Also love some of the comments about ‘not being able to split fold the rear seats’. Clearly you haven’t tested any other 4wd on the market. Try loading anything into the 150 series Prado – you need to be a 6’5 giant to be able to reach into the boot. Forget about the Prado and Patrol, their bootspace is miniscule with side swing seats. Mitsubishi is onto a winner hear. Dakar proven car, engine, suspension and driveline. 

    I have to finally add – why do Prado owners always talk about ‘residules’. Is that because (a) you want to sell it because its rubbish (b) you bought it on lease and can’t afford it. Most Pajero owners buy it, own it and never think about selling it. Toyota can keep its ‘residules’ for when it wants to rip you off with clever marketing again.

    • wood4me .

      My first Pajero was a 7 seater 3 ltr Petrol purchased new in ’93. Didn’t do a lot of towing but I loved the vehicle, especially the build and finish. I traded-in the first, which I had now used for 15 uneventful no-puss no-pain years
      for my second in 2008. It was a 2007 build, but 2008 plated .This time I went for the diesel, a 7 seater DiD Exceed.
      It now tows our 2500kg caravan regularly anywhere up to 8000kms a couple of times a year (retirement has benefits).
      I see the economy of “like” vehicles with their European Diesels such as the Ford Ranger, the Mazda BT50 etc., but I can tell you that nothing – not even higher fuel consumption, will overcome the luxury of the Pajero, even down to the poverty pack VRX’s. You can have the same luxury in say the 200 series Toy, but what you pay over and above the Pajero Exceed would keep an Exceed owner in fuel for life.

  • marktriton

    hi i want to buy the 2012 pajero with 200 hp under the hood. i had read in honest john review that pajero has a problem regarding with the timing chain tensioner. 1-2-2012: Serious problem with 3.2 D-ID of part of the
    timing chain tensioner mechanism breaking off and getting mangled in the
    chain, causes virtually complete destruction of the engine.

    does any owner of pjero experience this problem?? i hope this is not truly true.

    • Damharro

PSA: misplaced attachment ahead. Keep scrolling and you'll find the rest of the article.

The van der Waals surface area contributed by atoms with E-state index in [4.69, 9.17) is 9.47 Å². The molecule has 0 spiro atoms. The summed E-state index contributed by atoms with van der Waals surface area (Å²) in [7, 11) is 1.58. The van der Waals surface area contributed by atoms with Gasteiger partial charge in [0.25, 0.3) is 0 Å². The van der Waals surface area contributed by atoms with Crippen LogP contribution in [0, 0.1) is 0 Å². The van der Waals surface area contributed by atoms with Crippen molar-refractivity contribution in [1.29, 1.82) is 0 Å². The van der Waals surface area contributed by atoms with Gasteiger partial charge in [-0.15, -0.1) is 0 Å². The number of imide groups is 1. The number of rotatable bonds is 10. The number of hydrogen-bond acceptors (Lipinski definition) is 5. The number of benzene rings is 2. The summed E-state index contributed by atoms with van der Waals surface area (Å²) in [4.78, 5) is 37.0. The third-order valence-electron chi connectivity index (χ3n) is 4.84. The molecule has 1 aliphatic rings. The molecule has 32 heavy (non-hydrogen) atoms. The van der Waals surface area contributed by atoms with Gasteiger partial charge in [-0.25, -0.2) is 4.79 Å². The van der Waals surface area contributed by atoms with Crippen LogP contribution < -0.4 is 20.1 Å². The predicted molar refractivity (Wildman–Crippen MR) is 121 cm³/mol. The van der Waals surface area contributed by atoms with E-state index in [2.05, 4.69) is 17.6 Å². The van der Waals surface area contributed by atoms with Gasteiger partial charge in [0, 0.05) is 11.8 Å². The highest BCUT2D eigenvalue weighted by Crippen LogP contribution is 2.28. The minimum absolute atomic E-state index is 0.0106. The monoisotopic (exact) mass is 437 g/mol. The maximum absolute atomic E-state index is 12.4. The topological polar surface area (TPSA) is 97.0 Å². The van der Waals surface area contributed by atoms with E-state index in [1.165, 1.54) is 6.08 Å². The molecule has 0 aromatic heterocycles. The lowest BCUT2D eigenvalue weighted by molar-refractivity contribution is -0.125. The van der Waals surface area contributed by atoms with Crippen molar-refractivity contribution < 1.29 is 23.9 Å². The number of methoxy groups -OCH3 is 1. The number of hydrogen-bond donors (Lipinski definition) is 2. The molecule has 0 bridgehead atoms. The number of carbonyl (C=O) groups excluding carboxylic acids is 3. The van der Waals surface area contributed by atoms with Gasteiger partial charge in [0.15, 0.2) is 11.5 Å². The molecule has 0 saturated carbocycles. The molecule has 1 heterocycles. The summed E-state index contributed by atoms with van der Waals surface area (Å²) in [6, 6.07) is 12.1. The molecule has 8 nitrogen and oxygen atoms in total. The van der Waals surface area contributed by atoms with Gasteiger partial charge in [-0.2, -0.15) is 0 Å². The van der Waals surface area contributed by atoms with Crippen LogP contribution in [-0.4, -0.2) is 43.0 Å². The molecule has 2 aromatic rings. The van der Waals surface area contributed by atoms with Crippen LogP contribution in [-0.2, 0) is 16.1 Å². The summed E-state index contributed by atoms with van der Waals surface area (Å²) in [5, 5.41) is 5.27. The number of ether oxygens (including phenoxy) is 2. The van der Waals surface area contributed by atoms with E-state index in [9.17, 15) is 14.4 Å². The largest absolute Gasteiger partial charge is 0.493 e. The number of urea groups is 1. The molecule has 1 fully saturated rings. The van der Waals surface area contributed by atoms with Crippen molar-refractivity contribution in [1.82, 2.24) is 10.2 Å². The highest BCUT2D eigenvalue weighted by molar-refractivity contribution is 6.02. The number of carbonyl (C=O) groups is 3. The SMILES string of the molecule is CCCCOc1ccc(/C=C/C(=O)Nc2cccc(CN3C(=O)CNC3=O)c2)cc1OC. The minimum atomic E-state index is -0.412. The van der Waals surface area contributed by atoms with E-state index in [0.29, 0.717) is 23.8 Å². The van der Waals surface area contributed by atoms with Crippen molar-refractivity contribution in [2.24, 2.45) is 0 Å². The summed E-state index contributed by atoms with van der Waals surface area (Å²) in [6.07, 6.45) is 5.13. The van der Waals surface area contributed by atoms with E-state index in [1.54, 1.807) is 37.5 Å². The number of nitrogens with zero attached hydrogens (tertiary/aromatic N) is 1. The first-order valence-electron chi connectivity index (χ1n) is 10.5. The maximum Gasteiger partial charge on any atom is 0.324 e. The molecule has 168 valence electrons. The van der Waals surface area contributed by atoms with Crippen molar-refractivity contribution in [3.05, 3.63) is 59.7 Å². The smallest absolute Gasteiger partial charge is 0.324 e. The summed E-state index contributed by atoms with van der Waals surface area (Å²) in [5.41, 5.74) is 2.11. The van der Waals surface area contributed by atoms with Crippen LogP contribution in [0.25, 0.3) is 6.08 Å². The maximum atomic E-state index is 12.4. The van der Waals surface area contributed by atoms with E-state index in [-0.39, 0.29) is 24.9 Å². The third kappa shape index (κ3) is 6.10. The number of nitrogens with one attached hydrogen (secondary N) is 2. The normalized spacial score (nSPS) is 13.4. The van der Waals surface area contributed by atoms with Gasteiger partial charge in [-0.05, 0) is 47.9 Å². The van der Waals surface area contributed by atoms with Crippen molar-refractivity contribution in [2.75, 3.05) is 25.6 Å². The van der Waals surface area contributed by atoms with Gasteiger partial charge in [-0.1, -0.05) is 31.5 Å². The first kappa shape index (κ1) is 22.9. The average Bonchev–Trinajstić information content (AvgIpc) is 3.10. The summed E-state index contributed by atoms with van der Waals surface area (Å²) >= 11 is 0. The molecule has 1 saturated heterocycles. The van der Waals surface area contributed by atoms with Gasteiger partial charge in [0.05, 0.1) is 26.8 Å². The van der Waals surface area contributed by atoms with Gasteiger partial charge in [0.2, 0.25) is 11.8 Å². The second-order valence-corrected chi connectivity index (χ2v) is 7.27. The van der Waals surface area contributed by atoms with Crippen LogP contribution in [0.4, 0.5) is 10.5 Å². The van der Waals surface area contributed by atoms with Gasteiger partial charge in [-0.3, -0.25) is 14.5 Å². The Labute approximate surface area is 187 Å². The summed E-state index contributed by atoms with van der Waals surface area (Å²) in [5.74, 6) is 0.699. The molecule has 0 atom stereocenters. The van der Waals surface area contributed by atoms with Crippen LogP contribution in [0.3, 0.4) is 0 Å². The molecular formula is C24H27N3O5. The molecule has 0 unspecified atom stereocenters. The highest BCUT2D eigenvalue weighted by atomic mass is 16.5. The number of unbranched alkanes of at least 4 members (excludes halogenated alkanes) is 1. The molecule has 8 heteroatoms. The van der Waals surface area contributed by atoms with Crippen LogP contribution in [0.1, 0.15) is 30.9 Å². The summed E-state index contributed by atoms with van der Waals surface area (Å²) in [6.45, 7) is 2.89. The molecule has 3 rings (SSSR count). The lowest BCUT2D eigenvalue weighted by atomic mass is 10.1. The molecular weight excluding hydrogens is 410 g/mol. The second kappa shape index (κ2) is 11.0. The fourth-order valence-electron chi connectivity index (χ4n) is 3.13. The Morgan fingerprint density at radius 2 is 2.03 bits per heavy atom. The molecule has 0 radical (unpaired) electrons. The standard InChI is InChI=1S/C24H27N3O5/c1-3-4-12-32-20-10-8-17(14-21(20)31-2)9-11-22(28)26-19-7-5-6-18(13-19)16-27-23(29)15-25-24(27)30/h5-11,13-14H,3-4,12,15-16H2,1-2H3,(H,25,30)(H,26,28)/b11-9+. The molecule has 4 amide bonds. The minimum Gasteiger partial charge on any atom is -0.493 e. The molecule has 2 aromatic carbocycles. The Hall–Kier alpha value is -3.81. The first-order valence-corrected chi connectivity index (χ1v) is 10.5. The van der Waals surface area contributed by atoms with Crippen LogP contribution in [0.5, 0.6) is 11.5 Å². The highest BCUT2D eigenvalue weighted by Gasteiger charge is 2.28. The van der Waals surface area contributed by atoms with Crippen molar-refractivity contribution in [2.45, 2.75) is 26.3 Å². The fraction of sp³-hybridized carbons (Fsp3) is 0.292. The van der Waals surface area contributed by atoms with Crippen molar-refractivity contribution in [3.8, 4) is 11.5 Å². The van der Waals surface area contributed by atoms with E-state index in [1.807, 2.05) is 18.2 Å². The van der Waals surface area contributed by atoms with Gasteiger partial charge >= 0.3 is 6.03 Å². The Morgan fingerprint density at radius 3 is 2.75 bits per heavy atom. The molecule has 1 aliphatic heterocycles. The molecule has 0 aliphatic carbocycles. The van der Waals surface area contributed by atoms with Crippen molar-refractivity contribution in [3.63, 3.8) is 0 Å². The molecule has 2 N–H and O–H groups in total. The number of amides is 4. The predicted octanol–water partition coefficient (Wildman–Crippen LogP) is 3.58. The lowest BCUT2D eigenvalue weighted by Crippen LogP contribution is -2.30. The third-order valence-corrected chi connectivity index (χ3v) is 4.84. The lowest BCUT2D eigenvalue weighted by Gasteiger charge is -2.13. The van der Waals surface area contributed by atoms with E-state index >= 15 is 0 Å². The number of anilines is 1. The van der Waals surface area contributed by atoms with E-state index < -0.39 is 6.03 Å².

David
      Yea i heard about it so changed mine the old one looked as good as the new one its a guide and not a big deal to change

  • martin

    Martin, new
    HiI just bought the 2007 Pajero 3.2did model and for some reason the user manual/brochure is missing and this literature is what will get me closer to this machine men. Can some one help please (pdf ).

  • Harald Zahl

    I bou

Mitsubishi Pajero Specs

ACTIV : 3.2L DIESEL TURBO F/INJ - 5 SP AUTO SPORTS MODE - 4D WAGON
Car Details
Make
MITSUBISHI
Model
PAJERO
Variant
ACTIV
Series
NT MY10
Year
2010
Body Type
4D WAGON
Seats
7
Engine Specifications
Engine Type
DIESEL TURBO F/INJ
Engine Size
3.2L
Cylinders
DIESEL TURBO 4
Max. Torque
441Nm @  2000rpm
Max. Power
147kW @  3800rpm
Pwr:Wgt Ratio
69.7W/kg
Bore & Stroke
98.5x105mm
Compression Ratio
16
Valve Gear
DUAL OVERHEAD CAM
Drivetrain Specifications
Transmission
5 SP AUTO SPORTS MODE
Drive Type
FOUR WHEEL DRIVE
Final Drive Ratio
3.917
Fuel Specifications
Fuel Type
DIESEL
Fuel Tank Capacity
88
Fuel Consumption (Combined)
9.2L / 100km
Weight & Measurement
Kerb Weight
2110
Gross Vehicle Weight
Not Provided
Height
1900mm
Length
4900mm
Width
1845mm
Ground Clearance
225mm
Towing Capacity
Brake:3000  Unbrake:750
Steering & Suspension
Steering Type
RACK & PINION - POWER ASSISTED
Turning Circle
11.4
Front Rim Size
7.5x17
Rear Rim Size
7.5x17
Front Tyres
265/65 R17
Rear Tyres
265/65 R17
Wheel Base
2780
Front Track
1570
Rear Track
1570
Front Brakes
DISC - VENTILATED
Rear Brakes
DISC - VENTILATED
Standard Features
Comfort
Automatic Air Con / Climate Control
Control & Handling
17 Inch Alloy Wheels, Electronic Brake Force Distribution, Hill Holder, Traction Control System
Driver
Cruise Control, Leather Steering Wheel, Power Steering, Satellite Navigation, Trip Computer
Entertainment
Radio CD with 6 Speakers
Exterior
Fog Lights - Front, Nudge Bar, Power Mirrors, Roof Racks, Side Steps
Interior
Power Windows
Safety
Dual Airbag Package, Anti-lock Braking, Head Airbags, Side Airbags, Seatbelts - Pre-tensioners Front Seats
Security
Alarm System/Remote Anti Theft, Central Locking Remote Control, Engine Immobiliser
Optional Features
Engine & Transmission
Diff Locks
Exterior
Metallic Paint
Other
Service Interval
12 months /  15,000 kms
Warranty
60 months /  130,000 kms
VIN Plate Location
8-I-9
Country of Origin
JAPAN